Erie Winters & Your Garage Door Opener
Erie winters can be difficult, but they’re sometimes made much worse by the effects fluctuating temperatures can have on your garage door springs. After a long day at work, you don’t want to pull up to your garage, hit “open” on your garage door opener, and watch as the door goes up 1 or 2 inches – and stops! If it’s not your opener battery it can only mean one thing: you have a broken garage door spring.
Why Garage Door Springs Break
Most garage door springs are rated for about 10,000 cycles (your garage door opening once and closing again is one cycle). And that’s when they’re installed properly. Here are some of the reasons why garage door springs break.
Normal Torsion Spring Wear and Tear
If you were to average two cycles per day, that comes to 730 cycles in a year. Add to that, two more cycles each day if another person in your home is coming and going as well. Now add even more if you and your family regularly use the garage door as the main entrance to your home. Those cycles can add up fast.
It’s easy for rust to accumulate on the springs of your garage door when there’s a leak. Some people may not think a leak in the garage is as problematic as one inside the home and it’s easy to see why. You’re not in your garage nearly as much as your home. However, a small garage leak can cause some pretty serious damage to your springs and rust can form quickly.
In addition to rust buildup from potential leaks, garages typically have more moisture than inside the home due to the door opening and closing and the amount of outside air that comes in with each cycle. That moisture can cause rust by condensing on a cold metal springs.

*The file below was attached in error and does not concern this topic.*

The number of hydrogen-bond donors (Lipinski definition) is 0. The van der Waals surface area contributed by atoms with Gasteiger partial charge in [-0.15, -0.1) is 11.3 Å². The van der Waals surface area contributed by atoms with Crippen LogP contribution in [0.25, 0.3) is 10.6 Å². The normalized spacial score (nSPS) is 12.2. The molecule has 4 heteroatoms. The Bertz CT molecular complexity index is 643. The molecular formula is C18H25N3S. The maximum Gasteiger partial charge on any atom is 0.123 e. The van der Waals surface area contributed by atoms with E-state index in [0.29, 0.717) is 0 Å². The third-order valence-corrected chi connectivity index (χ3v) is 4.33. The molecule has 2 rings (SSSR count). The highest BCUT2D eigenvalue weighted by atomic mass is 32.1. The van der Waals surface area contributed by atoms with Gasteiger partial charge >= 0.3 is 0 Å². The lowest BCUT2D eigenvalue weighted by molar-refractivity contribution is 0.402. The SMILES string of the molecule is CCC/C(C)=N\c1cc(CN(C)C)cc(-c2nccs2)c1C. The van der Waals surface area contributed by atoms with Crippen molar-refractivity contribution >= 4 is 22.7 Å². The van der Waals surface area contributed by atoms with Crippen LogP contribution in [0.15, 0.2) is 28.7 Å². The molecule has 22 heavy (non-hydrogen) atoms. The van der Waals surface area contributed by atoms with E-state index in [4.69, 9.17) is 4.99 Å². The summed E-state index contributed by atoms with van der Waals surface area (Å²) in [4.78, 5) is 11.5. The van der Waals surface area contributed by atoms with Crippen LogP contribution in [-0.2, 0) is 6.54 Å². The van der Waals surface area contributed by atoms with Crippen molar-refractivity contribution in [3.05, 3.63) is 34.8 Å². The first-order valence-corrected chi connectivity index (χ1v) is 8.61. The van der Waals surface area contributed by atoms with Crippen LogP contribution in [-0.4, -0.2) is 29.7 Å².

Any amount of rust creates friction in your garage door springs, creating the perfect condition for them to break.
Having four seasons a week is horrible for garage door springs!
When temperatures drop (especially when it gets really cold really quickly), it can affect your garage door springs. Chilly air can make the springs more brittle -especially when they’re already a bit worn, and that can cause your springs to break. On the flip side, a fast warming can also cause a break.
How to Know a Garage Door Spring is Broken
It’s Hard to Open the Garage
Whether your garage door spring is on the verge of breaking or has actually broken, you may notice that your garage has suddenly become difficult to open. It also may start to get shaky when opening and closing. If you press “open” and it only raises a few inches, it’s likely because the opener safety cutoff is preventing it from opening all the way. While you may be annoyed at first, this is actually saving your garage door (and garage door opener) from getting damaged.
Door Seems to Fall When Closing
Your garage door may actually seem to be falling when you’re closing it if a spring is broken or about to break. If your door seems to be shaky and slow on the way up and look like it’s falling on the way down, a broken spring is likely the culprit. This is due to the fact that the spring is struggling to lift it and the weight of the door is too great for the spring on the way down.